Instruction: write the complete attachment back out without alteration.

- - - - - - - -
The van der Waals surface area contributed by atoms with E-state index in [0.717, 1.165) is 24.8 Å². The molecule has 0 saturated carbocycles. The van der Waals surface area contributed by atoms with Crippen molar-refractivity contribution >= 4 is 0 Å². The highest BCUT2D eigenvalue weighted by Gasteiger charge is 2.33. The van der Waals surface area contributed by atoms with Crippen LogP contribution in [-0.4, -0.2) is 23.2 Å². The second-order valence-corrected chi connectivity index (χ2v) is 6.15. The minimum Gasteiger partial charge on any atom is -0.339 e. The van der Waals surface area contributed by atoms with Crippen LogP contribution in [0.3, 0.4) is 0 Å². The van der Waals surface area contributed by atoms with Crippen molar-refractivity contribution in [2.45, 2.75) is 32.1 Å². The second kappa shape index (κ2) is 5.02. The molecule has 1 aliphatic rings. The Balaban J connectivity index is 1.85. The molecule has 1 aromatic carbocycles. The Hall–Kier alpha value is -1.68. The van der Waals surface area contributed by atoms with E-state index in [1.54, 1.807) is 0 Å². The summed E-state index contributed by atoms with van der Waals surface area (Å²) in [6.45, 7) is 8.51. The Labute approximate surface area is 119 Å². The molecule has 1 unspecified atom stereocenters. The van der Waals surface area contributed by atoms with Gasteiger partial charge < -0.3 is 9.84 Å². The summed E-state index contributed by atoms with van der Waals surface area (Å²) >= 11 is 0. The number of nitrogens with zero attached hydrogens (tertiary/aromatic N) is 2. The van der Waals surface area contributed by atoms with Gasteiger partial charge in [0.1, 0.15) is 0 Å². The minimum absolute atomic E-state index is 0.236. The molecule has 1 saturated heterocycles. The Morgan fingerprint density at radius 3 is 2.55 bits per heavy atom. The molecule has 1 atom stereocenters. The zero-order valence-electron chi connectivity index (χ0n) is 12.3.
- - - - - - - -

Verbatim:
The van der Waals surface area contributed by atoms with E-state index in [0.717, 1.165) is 24.8 Å². The molecule has 0 saturated carbocycles. The van der Waals surface area contributed by atoms with Crippen molar-refractivity contribution >= 4 is 0 Å². The highest BCUT2D eigenvalue weighted by Gasteiger charge is 2.33. The van der Waals surface area contributed by atoms with Crippen LogP contribution in [-0.4, -0.2) is 23.2 Å². The second-order valence-corrected chi connectivity index (χ2v) is 6.15. The minimum Gasteiger partial charge on any atom is -0.339 e. The van der Waals surface area contributed by atoms with Crippen LogP contribution in [0.3, 0.4) is 0 Å². The van der Waals surface area contributed by atoms with Crippen molar-refractivity contribution in [2.45, 2.75) is 32.1 Å². The second kappa shape index (κ2) is 5.02. The molecule has 1 aliphatic rings. The Balaban J connectivity index is 1.85. The molecule has 1 aromatic carbocycles. The Hall–Kier alpha value is -1.68. The van der Waals surface area contributed by atoms with E-state index in [1.54, 1.807) is 0 Å². The summed E-state index contributed by atoms with van der Waals surface area (Å²) in [6.45, 7) is 8.51. The Labute approximate surface area is 119 Å². The molecule has 1 unspecified atom stereocenters. The van der Waals surface area contributed by atoms with Gasteiger partial charge < -0.3 is 9.84 Å². The summed E-state index contributed by atoms with van der Waals surface area (Å²) >= 11 is 0. The number of nitrogens with zero attached hydrogens (tertiary/aromatic N) is 2. The van der Waals surface area contributed by atoms with Gasteiger partial charge in [0.1, 0.15) is 0 Å². The minimum absolute atomic E-state index is 0.236. The molecule has 1 saturated heterocycles. The Morgan fingerprint density at radius 3 is 2.55 bits per heavy atom. The molecule has 1 atom stereocenters. The zero-order valence-electron chi connectivity index (χ0n) is 12.3.